Born: August 2, 1948
Rank: Staff Sergeant, US Army,
Vietnam Training Advisory Group
Location of action: Republic of Vietnam
Date of action: June 4 and 5, 1971
Medal received from: President Gerald Ford, December 12,
Staff Sergeant (S/Sgt.) Cavaiani distinguished himself by conspicuous
gallantry and intrepidity at the risk of life above and beyond
the call of duty in action in the Republic of Vietnam on June
4 and 5, 1971 while serving as a platoon leader to a security
platoon providing security for an isolated radio relay site
located within enemy-held territory. On the morning of June
4, 1971, the entire camp came under an intense barrage of enemy
small arms, automatic weapons, rocket-propelled grenade and
mortar fire from a superior size enemy force. S/Sgt. Cavaiani
acted with complete disregard for his personal safety as he
repeatedly exposed himself to heavy enemy fire in order to move
about the camp's perimeter directing the platoon's fire and
rallying the platoon in a desperate fight for survival. S/Sgt.
Cavaiani also returned heavy suppressive fire upon the assaulting
enemy force during this period with a variety of weapons. When
the entire platoon was to be evacuated, S/Sgt. Cavaiani unhesitatingly
volunteered to remain on the ground and direct the helicopters
into the landing zone. S/Sgt. Cavaiani was able to direct the
first three helicopters in evacuating a major portion of the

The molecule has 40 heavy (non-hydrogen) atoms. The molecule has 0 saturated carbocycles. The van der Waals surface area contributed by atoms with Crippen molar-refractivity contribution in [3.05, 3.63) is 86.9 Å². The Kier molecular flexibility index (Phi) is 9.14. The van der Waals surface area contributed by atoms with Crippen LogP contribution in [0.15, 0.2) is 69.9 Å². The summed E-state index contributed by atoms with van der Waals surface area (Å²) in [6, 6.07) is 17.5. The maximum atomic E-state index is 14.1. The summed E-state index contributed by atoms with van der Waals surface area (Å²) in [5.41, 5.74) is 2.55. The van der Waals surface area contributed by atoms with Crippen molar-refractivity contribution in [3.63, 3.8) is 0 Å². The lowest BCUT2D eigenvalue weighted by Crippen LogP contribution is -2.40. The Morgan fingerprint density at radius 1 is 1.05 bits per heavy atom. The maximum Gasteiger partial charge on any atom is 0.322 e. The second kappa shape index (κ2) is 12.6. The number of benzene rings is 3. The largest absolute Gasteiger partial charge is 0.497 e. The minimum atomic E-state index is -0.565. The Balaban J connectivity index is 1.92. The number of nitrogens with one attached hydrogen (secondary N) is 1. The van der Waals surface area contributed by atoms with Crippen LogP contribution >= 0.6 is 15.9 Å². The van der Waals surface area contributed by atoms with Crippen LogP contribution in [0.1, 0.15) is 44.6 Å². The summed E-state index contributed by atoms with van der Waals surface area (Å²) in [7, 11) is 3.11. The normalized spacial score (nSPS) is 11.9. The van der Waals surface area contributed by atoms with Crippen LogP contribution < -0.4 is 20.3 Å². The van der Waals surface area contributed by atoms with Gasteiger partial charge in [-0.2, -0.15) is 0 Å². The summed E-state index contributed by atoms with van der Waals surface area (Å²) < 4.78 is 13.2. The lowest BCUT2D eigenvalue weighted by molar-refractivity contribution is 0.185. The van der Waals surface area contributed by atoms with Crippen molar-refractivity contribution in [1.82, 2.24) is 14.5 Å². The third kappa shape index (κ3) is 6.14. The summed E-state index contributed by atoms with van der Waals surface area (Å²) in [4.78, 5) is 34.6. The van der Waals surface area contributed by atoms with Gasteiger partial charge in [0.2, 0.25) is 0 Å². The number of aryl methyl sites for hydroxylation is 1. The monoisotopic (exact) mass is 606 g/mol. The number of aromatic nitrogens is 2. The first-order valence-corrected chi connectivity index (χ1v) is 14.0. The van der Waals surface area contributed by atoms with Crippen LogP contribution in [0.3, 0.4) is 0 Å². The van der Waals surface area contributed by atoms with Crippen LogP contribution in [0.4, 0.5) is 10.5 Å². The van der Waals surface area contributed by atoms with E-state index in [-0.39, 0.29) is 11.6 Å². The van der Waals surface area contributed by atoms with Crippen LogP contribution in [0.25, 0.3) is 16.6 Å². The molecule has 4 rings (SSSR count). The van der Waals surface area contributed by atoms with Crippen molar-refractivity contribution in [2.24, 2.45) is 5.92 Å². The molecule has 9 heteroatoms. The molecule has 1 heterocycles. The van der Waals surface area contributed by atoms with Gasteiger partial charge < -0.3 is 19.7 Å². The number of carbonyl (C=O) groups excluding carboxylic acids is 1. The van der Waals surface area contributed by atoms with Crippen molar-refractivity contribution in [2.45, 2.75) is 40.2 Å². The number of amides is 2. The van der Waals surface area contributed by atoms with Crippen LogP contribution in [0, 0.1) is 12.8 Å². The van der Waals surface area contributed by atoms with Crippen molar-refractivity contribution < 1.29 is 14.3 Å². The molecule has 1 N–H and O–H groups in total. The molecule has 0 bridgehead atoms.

Due to intense increase in enemy fire, S/Sgt. Cavaiani
was forced to remain at the camp overnight where he calmly directed
the remaining platoon members in strengthening their defenses.
On the morning of June 5, a heavy ground fog restricted visibility.
The superior size enemy force launched a major ground attack
in an attempt to completely annihilate the remaining small force.
The enemy force advanced in two ranks, first firing a heavy
volume of small arms automatic weapons and rocket-propelled
grenade fire while the second rank continuously threw a steady
barrage of hand grenades at the beleaguered force. S/Sgt. Cavaiani
returned a heavy barrage of small arms and hand grenade fire
on the assaulting enemy force but was unable to slow them down.
He ordered the remaining platoon members to attempt to escape
while he provided them with cover fire. With one last courageous
exertion, S/Sgt. Cavaiani recovered a machine gun, stood up,
completely exposing himself to the heavy enemy fire directed
at him, and began firing the machine gun in a sweeping motion
along the two ranks of advancing enemy soldiers. Through S/Sgt.
Cavaiani's valiant efforts with complete disregard for his safety,
the majority of the remaining platoon members were able to escape.
While inflicting severe losses on the advancing enemy force,
S/Sgt. Cavaiani was wounded numerous times. S/Sgt. Cavaiani's
conspicuous gallantry, extraordinary heroism and intrepidity
at the risk of his life, above and beyond the call of duty,
were in keeping with the highest traditions of the military
service and reflect great credit upon himself and the U.S. Army.
Jon Cavaiani came to America in 1947 with his parents at the age of four. Although he was classified 4-F because of an allergy to bee stings, he enlisted in the Army shortly before being naturalized in 1968. He qualified for Special Forces and was sent Vietnam in 1970.
As a prisoner-of-war in Vietnam, Cavaiani spent time in Plantation Garden camp and interrogation center and then at the Hanoi
Hilton. He was held prisoner for twenty-three months,
and lost 106 pounds during his incarceration. As the papers
were prepared for awarding him the Medal of Honor, he was originally
thought to be MIA, (missing in action), but his name was heard
on a Viet Cong “Liberation Radio” program regarding
a letter from the POWs asking to end the war.
Read an except from
Jon Cavaiani's interview.
Watch video clip of Jon Cavaiani.